The steeple of San Miguel Archangel parish church rises above the city Plaza. Framed by the lush vegetation and palm trees, the tall steeple is a landmark for miles in every direction. The church dates from the 16th Century. In the middle of the 19th Century, Mexico fought two back-to-back wars which were critical to the future of the country. The first was the Reform War, in which President Benito Juarez, a full blooded Indian, fought to break the power of conservative landowners and the church. The second was against the French, who invaded at the invitation of the losers of the Reform War and installed Maximillian, an Austrian Duke, as Mexico's "Emperor." Juarez, a contemporary and friend of Abraham Lincoln, eventually won. The French were ousted and Emperor Maximillian was executed. Two of the heroes of these wars, Generals Donato Guerra and Ramon Corona, both came from Teocuitatlan. It was Gen. Ramon Corona who accepted Emperor Maximillian's sword when he surrendered in Queretaro.
Sanctuary of San Miguel Archangel was filled with natural light. Often I have trouble with photos in these old colonial churches, which tend toward shadowy dimness. In this case, the design of the church was such that the sanctuary was suffused with soft light.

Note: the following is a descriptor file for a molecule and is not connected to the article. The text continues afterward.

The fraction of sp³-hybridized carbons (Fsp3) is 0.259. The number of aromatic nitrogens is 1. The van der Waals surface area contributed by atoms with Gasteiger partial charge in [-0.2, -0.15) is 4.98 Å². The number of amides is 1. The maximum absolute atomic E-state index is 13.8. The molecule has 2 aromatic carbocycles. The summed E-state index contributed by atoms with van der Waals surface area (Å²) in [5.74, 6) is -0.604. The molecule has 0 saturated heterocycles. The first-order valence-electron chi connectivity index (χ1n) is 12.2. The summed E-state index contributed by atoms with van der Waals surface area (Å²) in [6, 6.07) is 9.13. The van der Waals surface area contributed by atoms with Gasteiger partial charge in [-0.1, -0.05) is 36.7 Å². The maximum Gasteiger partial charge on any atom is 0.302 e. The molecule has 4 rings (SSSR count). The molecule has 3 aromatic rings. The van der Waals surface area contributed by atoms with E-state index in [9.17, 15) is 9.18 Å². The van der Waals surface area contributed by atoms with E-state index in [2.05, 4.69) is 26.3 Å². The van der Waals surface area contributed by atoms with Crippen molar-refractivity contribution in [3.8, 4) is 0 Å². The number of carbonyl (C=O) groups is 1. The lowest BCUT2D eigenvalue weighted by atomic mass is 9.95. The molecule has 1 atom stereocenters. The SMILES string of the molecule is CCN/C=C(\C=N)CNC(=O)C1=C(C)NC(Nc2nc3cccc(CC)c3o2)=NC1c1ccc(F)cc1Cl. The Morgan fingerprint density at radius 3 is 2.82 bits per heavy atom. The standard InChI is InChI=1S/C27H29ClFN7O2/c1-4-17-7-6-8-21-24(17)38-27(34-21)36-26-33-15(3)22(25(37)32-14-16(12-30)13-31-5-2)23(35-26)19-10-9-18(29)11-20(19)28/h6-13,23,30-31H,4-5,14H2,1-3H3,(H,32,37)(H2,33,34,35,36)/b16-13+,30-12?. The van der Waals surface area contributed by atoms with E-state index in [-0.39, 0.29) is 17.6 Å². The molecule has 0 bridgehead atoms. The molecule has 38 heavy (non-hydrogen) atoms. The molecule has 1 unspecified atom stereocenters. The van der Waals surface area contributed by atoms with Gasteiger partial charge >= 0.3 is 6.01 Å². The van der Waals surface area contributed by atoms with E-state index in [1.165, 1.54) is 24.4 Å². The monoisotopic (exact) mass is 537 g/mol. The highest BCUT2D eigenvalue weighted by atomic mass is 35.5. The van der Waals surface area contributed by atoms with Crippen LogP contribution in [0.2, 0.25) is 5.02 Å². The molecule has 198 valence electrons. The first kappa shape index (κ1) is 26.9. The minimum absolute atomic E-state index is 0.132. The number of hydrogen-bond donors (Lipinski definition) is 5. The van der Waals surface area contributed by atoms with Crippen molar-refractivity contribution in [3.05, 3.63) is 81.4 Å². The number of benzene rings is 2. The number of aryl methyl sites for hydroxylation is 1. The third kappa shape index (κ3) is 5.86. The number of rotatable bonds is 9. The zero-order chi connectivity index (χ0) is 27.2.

A side chapel provides for quiet contemplation. Side chapels such as this one form the arms of the cross, while the long room of the sanctuary forms the main axis. Sometimes these side chapels are gaudy with ornamentation and statues of saints or the Virgin. In this case, the design and decorations were simple, but elegant.
We had worked up an appetite for lunch and El Mirador did not disappoint. This is a wonderful restaurant in a great location where I have eaten several times while exploring Lake Chapala's South Shore. There is never a shortage of tables, as you can see above. El Mirador del Marinero (The Sailor's Lookout) sits right on the edge of a bluff, providing a stunning view of Lake Chapala and the mountains that line the North Shore. The restaurant is open-air, simply a large flat spot covered by a palapa (palm frond) roof. There is no glass in the window to separate you from the cool breezes off the lake that come wafting through on a warm afternoon. The food is excellent and more than plentiful. The free hors d'oeuvres were tasty and varied and could have made a meal in themselves. Finally, the price was surprisingly inexpensive. El Mirador del Marinero sits on the Lake side of the road about 1/2 way between Tuxcueca and Tizapan. Definitely worth a stop if you are in the area.
Tall palm sways gently in the afternoon breeze. Teocuitatlan de Corona is another of the many little jewels of the South Shore of Lake Chapala, waiting for the discovery of those who don't mind the less-beaten path. Carole and I have always been intrigued by the unseen "other side of the hill", and drawn to discover its secrets. Here in Mexico, there is nearly always a reward at the end of such a quest.